HOSPITAL SERIES: THE mighty roar of helicopters landing on top of the Sunshine Coast University Hospital will soon be a reality.
The new five-star emergency department, complete with outside bays to triage and care for patients before they enter the hospital, is now in its final week of preparations.
A core lift will give more than 10 medical staff the ability to transfer patients between critical care areas, including the helipad, in the blink of an eye.
It is a potentially lifesaving advancement.
Despite the changes brought by the new hospital, its sister site at Caloundra is not getting left behind.
The opening of the emergency department will trigger a new lease of life for the Caloundra Health Service which will operate as a minor injury and illness clinic.
GPs say the move has the potential to improve the health of people living at the southern end of the Sunshine Coast.
Caloundra-based GP of more than 20 years and former Sunshine Coast Medical Association president Dr Dianna Minuskin said the move was the best use of health resources.
"This is the opportunity for patients to have access to gold standard treatment in a quick time-frame," she said.
"So it is impractical to have two emergency clinics so close to each other.
"The proposal for the minor injury and illness clinic is one that has been developed in consultation with GPs.
"Local GPs have been meeting for more than 12 months in order to plan the operation."
Dr Minuskin said the new clinic would encourage patients to engage a regular GP, which has the potential to improve quality of life.
"This will not be somewhere you go for a follow up," she said.
"If people come here we will encourage them to go to a regular GP.
"GPs are more than trained to handle general health procedures.
"This is not only best practice for the patient, but also the best use of health resources."
Dr Minuskin said many patients did not realise GPs had extensive after-hour services, which he encouraged people to use as much as possible.
"For those patients with non-emergency problems, who are unable to access the above services, the new minor injury and illness clinic at Caloundra Hospital will be available," she said.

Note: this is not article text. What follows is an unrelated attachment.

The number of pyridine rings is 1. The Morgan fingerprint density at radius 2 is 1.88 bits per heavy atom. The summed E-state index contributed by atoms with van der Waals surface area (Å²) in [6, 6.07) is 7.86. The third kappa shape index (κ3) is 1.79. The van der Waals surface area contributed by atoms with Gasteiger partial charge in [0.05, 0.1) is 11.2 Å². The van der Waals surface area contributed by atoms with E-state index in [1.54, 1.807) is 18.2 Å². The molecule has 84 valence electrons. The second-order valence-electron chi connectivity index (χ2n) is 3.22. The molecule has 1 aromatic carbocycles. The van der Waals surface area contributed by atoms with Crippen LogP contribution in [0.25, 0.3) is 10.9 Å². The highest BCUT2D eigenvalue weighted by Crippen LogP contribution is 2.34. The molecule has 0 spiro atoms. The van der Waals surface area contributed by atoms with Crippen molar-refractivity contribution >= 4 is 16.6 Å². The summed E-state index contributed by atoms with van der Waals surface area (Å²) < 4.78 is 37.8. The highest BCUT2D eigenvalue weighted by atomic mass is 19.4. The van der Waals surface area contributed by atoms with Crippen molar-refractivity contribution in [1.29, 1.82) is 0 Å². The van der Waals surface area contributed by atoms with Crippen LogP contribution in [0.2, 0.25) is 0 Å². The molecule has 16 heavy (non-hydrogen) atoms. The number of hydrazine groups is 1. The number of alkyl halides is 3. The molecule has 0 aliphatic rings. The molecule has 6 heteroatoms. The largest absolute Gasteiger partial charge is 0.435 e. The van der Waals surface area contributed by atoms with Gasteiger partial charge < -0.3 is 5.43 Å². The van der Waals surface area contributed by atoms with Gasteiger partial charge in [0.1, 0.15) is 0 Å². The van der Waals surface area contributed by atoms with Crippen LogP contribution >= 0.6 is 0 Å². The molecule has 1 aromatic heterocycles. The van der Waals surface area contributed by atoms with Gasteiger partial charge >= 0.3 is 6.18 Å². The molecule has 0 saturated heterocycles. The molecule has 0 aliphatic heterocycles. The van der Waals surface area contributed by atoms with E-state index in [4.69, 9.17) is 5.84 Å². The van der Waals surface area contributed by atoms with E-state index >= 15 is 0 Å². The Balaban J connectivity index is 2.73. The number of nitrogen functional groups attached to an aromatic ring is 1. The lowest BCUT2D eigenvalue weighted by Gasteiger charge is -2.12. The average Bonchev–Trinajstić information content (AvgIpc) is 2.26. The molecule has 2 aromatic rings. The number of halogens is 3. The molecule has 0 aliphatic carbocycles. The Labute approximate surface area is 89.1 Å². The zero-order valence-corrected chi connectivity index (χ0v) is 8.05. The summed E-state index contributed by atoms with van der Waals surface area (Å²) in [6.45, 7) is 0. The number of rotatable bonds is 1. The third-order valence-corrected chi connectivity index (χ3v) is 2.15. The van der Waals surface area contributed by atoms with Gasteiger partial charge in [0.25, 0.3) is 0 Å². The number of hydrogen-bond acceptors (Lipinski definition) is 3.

The clinic, the first of its kind in Australia, will operate from 9am-9pm with the aim to remove the surplus of non-urgent cases presenting to the emergency department.
"Our consultation has led us to look at numbers of people and when they present to emergency," Dr Minuskin said.
"They regularly struggle with category four and five patients who could have easily been seen to by GP.
"Emergency departments need to be for emergencies only."
Concerns still exist despite the extensive planning that has gone into the opening of the Caloundra clinic.
Member for Caloundra Mark McArdle said the closure of Caloundra's emergency department was a "disaster".
"This means from 9pm to 9am there will be no services available at the Caloundra Hospital," he said.
"If they open for 12 hours a day, why can't they just have it open for 24 hours?"
Mr McArdle said the plans did not take into consideration the growing population of the southern end of the Sunshine Coast.
"There is a need to grow medical services for the future," he said.
"Facilities should be open to cater for the need for the population.
"As we move season to season the tourist numbers almost double the population of Caloundra."
Caloundra clinic acting clinical director Dr Sandra Peters said the new facility was superior in planning and execution.
"The plans for the move from Caloundra to the university hospital was brought about through extensive discussion over a number of years," she said.
"The new emergency department has the capacity to see far more presentations.
"The number of presentations from the southern end of the Coast will be able to be easily handled by Kawana."
But Dr Peters said despite thorough planning, on-going analysis and consultation on how the clinic was performing would occur for an extensive time.
"As we work towards a more integrated health system for the Sunshine Coast and as we mature we can start looking how we integrate other elements of care to support patient journey."